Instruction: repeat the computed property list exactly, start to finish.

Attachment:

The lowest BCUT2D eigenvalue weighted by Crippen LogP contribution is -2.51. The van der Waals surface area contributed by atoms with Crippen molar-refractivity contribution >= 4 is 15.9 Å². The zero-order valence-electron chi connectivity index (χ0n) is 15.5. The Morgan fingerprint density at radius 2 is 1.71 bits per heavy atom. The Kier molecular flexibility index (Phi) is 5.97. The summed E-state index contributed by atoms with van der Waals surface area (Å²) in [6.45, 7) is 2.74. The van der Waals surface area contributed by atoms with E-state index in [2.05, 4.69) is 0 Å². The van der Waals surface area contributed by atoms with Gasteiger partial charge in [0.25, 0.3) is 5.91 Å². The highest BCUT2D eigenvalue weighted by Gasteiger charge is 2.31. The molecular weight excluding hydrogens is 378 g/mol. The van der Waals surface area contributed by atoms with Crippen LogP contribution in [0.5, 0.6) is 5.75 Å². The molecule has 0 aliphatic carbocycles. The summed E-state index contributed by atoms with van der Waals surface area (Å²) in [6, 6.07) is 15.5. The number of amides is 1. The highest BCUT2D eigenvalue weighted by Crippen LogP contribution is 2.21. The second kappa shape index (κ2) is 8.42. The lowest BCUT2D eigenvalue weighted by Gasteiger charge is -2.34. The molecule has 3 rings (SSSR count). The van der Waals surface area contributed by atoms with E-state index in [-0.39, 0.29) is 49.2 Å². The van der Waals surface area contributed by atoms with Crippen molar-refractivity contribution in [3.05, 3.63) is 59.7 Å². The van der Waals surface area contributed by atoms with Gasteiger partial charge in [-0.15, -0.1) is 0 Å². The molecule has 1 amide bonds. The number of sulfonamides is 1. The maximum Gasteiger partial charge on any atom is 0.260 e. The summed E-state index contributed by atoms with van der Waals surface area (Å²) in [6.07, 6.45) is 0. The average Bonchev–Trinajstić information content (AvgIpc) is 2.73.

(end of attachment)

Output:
The lowest BCUT2D eigenvalue weighted by Crippen LogP contribution is -2.51. The van der Waals surface area contributed by atoms with Crippen molar-refractivity contribution >= 4 is 15.9 Å². The zero-order valence-electron chi connectivity index (χ0n) is 15.5. The Morgan fingerprint density at radius 2 is 1.71 bits per heavy atom. The Kier molecular flexibility index (Phi) is 5.97. The summed E-state index contributed by atoms with van der Waals surface area (Å²) in [6.45, 7) is 2.74. The van der Waals surface area contributed by atoms with E-state index in [2.05, 4.69) is 0 Å². The van der Waals surface area contributed by atoms with Gasteiger partial charge in [0.25, 0.3) is 5.91 Å². The highest BCUT2D eigenvalue weighted by Gasteiger charge is 2.31. The molecular weight excluding hydrogens is 378 g/mol. The van der Waals surface area contributed by atoms with Crippen LogP contribution in [0.5, 0.6) is 5.75 Å². The molecule has 0 aliphatic carbocycles. The summed E-state index contributed by atoms with van der Waals surface area (Å²) in [6, 6.07) is 15.5. The number of amides is 1. The highest BCUT2D eigenvalue weighted by Crippen LogP contribution is 2.21. The second kappa shape index (κ2) is 8.42. The lowest BCUT2D eigenvalue weighted by Gasteiger charge is -2.34. The molecule has 3 rings (SSSR count). The van der Waals surface area contributed by atoms with E-state index in [-0.39, 0.29) is 49.2 Å². The van der Waals surface area contributed by atoms with Crippen molar-refractivity contribution in [3.05, 3.63) is 59.7 Å². The van der Waals surface area contributed by atoms with Gasteiger partial charge in [-0.15, -0.1) is 0 Å². The molecule has 1 amide bonds. The number of sulfonamides is 1. The maximum Gasteiger partial charge on any atom is 0.260 e. The summed E-state index contributed by atoms with van der Waals surface area (Å²) in [6.07, 6.45) is 0. The average Bonchev–Trinajstić information content (AvgIpc) is 2.73.